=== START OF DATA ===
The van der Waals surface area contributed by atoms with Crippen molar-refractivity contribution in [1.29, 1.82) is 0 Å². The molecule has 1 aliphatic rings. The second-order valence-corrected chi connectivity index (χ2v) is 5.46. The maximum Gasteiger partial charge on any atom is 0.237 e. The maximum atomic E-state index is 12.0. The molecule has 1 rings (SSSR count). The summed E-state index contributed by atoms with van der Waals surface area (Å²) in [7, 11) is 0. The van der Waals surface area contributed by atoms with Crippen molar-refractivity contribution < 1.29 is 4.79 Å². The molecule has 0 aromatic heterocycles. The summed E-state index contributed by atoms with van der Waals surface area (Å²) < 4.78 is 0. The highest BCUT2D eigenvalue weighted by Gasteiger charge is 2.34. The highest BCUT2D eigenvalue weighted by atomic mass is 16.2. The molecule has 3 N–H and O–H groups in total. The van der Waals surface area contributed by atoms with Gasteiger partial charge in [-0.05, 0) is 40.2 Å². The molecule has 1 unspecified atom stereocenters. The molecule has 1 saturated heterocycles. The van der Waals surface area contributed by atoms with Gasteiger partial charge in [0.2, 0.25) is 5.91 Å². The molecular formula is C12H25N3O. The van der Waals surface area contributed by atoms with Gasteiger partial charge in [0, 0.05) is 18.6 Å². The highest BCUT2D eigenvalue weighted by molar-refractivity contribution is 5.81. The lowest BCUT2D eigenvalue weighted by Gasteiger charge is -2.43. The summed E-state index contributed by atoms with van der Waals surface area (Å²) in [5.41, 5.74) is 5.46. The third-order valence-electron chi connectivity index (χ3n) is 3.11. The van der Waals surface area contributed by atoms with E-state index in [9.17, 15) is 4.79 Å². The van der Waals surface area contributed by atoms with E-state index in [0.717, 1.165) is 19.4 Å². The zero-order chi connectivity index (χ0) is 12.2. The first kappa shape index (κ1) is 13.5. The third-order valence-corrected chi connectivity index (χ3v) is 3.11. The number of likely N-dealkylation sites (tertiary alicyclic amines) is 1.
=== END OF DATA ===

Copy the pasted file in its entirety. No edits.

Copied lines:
The van der Waals surface area contributed by atoms with Crippen molar-refractivity contribution in [1.29, 1.82) is 0 Å². The molecule has 1 aliphatic rings. The second-order valence-corrected chi connectivity index (χ2v) is 5.46. The maximum Gasteiger partial charge on any atom is 0.237 e. The maximum atomic E-state index is 12.0. The molecule has 1 rings (SSSR count). The summed E-state index contributed by atoms with van der Waals surface area (Å²) in [7, 11) is 0. The van der Waals surface area contributed by atoms with Crippen molar-refractivity contribution < 1.29 is 4.79 Å². The molecule has 0 aromatic heterocycles. The summed E-state index contributed by atoms with van der Waals surface area (Å²) < 4.78 is 0. The highest BCUT2D eigenvalue weighted by Gasteiger charge is 2.34. The highest BCUT2D eigenvalue weighted by atomic mass is 16.2. The molecule has 3 N–H and O–H groups in total. The van der Waals surface area contributed by atoms with Gasteiger partial charge in [-0.05, 0) is 40.2 Å². The molecule has 1 unspecified atom stereocenters. The molecule has 1 saturated heterocycles. The van der Waals surface area contributed by atoms with Gasteiger partial charge in [0.2, 0.25) is 5.91 Å². The molecular formula is C12H25N3O. The van der Waals surface area contributed by atoms with Gasteiger partial charge in [0, 0.05) is 18.6 Å². The highest BCUT2D eigenvalue weighted by molar-refractivity contribution is 5.81. The lowest BCUT2D eigenvalue weighted by Gasteiger charge is -2.43. The summed E-state index contributed by atoms with van der Waals surface area (Å²) in [5.41, 5.74) is 5.46. The third-order valence-electron chi connectivity index (χ3n) is 3.11. The van der Waals surface area contributed by atoms with E-state index in [9.17, 15) is 4.79 Å². The van der Waals surface area contributed by atoms with E-state index in [0.717, 1.165) is 19.4 Å². The zero-order chi connectivity index (χ0) is 12.2. The first kappa shape index (κ1) is 13.5. The third-order valence-corrected chi connectivity index (χ3v) is 3.11. The number of likely N-dealkylation sites (tertiary alicyclic amines) is 1.